SociaLite Lighting Systems

Engineering for the Middle of Nowhere

Newsflash: SociaLite Lighting Systems is very honored to be awarded the Richard T. Parker Grant by The Wright-Ingraham Institute


Founded in 2017, SociaLite Lighting Systems works to increase awareness of, and alleviate light poverty by developing and installing solar powered micro-grid systems. We actively seek and work with impoverished, marginalized, forgotten communities living in remote locations without access to modern infrastructure, now struggling to accommodate climate change. With light and communication come education and the possibility of breaking the cycle of intergenerational poverty.


The organization emerged from a 2006 first-year engineering class at The Cooper Union in New York City who were challenged “to work with the poorest of the poor and design a lighting system to address their real needs.” Over the past 14 years, working directly with our local mentors and hundreds of members in twenty one communities throughout Ghana and Rwanda, we have developed and proven an engineering methodology and design philosophy to yield systems that function in the middle of nowhere, are locally run, robust, self-sustaining and affordable. Requiring nothing but community enthusiasm and the shade of a tree, people are taught to assemble, install, operate and maintain these systems. Through this, emerge opportunities for employment and entrepreneurship—from the establishment of supply lines to regional organization.

Explainer Video

In 90 seconds,
Sam Burton and Ruby Hankey present a beautiful overview of SociaLite Lighting Systems.
[Graphics: Sam Burton; Voiceover: Ruby Hankey; Script: Nicola Burton & Ruby Hankey.]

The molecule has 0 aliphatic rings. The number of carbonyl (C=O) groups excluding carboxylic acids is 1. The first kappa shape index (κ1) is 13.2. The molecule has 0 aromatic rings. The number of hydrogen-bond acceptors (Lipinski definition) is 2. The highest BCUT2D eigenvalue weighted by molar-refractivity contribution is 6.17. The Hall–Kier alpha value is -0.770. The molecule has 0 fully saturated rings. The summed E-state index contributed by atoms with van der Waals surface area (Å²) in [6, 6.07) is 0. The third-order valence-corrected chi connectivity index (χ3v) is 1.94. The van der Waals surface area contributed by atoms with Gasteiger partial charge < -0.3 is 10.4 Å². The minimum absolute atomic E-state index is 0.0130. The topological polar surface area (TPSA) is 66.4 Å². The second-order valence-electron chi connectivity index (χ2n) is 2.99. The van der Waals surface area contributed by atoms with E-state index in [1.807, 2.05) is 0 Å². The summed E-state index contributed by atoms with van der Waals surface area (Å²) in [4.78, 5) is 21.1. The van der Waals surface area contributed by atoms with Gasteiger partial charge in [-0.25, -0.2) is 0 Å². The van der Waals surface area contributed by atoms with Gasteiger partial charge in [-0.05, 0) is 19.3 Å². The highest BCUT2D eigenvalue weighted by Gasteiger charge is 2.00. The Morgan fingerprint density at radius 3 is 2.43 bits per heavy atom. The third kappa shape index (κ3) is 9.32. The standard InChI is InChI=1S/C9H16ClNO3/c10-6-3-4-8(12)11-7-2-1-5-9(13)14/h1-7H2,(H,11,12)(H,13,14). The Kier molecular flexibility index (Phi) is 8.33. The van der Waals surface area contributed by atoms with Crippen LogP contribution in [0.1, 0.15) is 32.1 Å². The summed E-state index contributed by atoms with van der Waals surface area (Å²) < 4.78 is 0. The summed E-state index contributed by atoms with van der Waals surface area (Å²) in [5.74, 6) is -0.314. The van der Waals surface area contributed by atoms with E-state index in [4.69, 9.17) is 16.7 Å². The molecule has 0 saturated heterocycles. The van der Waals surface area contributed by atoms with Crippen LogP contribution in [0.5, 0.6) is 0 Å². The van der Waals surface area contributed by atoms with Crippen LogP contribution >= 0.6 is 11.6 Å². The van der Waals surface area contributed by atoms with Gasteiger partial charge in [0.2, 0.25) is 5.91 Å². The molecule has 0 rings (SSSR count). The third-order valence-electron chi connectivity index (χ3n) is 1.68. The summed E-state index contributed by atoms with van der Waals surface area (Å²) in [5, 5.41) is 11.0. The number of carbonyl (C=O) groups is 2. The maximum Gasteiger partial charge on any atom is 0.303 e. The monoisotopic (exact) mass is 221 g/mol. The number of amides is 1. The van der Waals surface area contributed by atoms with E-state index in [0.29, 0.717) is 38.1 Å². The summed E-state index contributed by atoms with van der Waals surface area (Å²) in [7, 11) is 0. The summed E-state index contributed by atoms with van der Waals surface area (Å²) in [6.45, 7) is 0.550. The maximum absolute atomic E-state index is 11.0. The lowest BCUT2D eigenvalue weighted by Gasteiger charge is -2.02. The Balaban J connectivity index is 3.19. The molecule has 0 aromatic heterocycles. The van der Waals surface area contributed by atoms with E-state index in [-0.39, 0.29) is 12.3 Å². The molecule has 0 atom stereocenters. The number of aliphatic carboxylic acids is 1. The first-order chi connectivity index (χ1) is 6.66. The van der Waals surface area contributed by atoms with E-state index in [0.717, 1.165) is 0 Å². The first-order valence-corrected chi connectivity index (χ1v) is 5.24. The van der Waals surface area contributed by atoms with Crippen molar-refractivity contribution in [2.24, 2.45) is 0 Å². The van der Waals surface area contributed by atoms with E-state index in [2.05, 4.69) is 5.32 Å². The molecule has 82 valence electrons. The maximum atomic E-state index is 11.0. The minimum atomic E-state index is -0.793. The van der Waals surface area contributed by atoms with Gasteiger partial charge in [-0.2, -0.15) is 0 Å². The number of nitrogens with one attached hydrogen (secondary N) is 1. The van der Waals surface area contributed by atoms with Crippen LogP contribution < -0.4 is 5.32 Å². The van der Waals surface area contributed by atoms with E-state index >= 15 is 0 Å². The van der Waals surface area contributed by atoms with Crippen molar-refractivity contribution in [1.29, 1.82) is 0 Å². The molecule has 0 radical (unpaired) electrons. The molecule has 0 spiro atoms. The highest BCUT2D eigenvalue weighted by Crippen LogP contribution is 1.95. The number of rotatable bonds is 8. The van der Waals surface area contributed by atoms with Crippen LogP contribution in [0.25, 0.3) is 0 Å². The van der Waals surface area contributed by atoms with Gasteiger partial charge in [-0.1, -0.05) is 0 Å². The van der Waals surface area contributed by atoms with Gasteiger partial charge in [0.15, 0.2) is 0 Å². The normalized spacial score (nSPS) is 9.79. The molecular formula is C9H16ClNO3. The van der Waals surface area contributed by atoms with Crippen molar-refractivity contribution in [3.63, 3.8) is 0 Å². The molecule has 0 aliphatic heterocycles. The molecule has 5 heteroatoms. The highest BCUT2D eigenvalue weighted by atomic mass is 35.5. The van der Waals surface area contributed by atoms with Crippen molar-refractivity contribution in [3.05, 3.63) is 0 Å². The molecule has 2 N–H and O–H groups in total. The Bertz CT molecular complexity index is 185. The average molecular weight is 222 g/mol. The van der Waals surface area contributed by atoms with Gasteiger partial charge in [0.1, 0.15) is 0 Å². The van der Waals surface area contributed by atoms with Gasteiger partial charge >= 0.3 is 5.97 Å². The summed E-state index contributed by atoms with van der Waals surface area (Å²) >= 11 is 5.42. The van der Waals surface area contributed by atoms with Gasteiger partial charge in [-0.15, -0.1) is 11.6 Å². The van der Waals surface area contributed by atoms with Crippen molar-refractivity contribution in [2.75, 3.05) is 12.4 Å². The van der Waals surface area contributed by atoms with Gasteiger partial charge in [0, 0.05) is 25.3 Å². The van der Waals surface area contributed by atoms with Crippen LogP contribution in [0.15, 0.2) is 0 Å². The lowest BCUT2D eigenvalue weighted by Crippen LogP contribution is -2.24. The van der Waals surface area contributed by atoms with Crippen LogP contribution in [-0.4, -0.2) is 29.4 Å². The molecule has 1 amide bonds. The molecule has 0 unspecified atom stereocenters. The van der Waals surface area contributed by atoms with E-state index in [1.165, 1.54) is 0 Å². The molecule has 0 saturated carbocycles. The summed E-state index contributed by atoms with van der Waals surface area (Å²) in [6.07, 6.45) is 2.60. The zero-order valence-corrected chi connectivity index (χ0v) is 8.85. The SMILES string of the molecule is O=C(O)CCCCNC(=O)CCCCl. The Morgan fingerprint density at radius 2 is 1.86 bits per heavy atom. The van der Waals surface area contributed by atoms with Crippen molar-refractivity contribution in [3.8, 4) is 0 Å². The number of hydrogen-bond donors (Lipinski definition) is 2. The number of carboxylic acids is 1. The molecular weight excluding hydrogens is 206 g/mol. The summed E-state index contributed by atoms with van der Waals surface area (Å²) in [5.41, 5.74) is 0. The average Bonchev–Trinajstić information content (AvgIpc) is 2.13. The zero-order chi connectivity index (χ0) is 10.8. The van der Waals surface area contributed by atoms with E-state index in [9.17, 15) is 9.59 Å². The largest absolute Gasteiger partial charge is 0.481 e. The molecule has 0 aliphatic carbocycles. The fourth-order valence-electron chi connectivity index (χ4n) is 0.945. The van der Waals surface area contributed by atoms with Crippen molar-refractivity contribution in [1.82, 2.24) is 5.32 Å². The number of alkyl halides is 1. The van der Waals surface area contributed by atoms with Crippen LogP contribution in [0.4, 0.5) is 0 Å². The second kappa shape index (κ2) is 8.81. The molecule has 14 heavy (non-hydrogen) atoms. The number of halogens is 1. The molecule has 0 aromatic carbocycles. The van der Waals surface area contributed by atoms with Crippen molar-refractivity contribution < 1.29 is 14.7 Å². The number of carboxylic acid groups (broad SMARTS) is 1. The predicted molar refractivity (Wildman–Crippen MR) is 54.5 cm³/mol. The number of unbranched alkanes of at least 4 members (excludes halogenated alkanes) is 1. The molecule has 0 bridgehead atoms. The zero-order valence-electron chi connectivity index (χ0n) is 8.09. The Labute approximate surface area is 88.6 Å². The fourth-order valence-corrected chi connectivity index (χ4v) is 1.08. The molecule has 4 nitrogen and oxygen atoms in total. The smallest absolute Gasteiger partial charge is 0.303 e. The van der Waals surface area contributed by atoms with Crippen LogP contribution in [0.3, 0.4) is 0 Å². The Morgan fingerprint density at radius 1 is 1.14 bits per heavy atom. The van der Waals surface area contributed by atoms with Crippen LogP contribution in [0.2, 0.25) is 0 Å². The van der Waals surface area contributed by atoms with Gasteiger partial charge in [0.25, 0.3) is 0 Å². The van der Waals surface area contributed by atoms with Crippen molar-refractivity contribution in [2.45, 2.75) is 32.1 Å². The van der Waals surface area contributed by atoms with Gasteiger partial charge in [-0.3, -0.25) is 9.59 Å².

Current Activity

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Our initial design for portable lanterns sharing a community charging station, has evolved into a versatile community micro-grid with facilities for lantern, small power tool and cell phone charging, audiovisual entertainment, internet access, and the acquisition of health vitals. We also have a mobile equivalent that serves multiple, closely-spaced communities. The equipment is placed on a locally-built, hand-pulled cart, easily able to traverse the most rugged terrains in all weather conditions. Our typical micro-grid comprises a lead acid battery, charge controller, charging outlets for up to twelve cell phones and twelve lanterns, an audio amplifier, two loudspeakers, a pico projector and a 250W PV panel.

Thanks to a series of generous donations from individuals over the past three years and the award of a sustaining grant in September 2021 from the Wright-Ingraham Institute in New York City, we have finally been in a position to respond to system requests from eligible communities.

In January 2021, we installed our first updated system in Bulinjing in the Upper West Region of Ghana. Covid-19 restrictions had delayed system delivery and installation for approximately one year. Since then we have installed lighting systems in a further 10 communities, our first cluster in the Wa West District (see Media). Severe flooding, Covid and increasing levels of poverty and isolation have all contributed to a very challenging environment.
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In January 2022, we started work on installing systems into the first two communities in our Wa West District cluster. As of writing, we now have twelve communities lit, with a further three communities in the Wa East district scheduled for the forthcoming two months.

With the engineering aspects of the project resolved, we continue to innovate and evaluate operational practices and payment schedules. Central to our path forward is the exploration of new models of ownership and accountability that accommodate rapidly evolving societal norms and greater mobility. Active community engagement, responsibility and ownership remain key to success but present the largest challenge in the long term.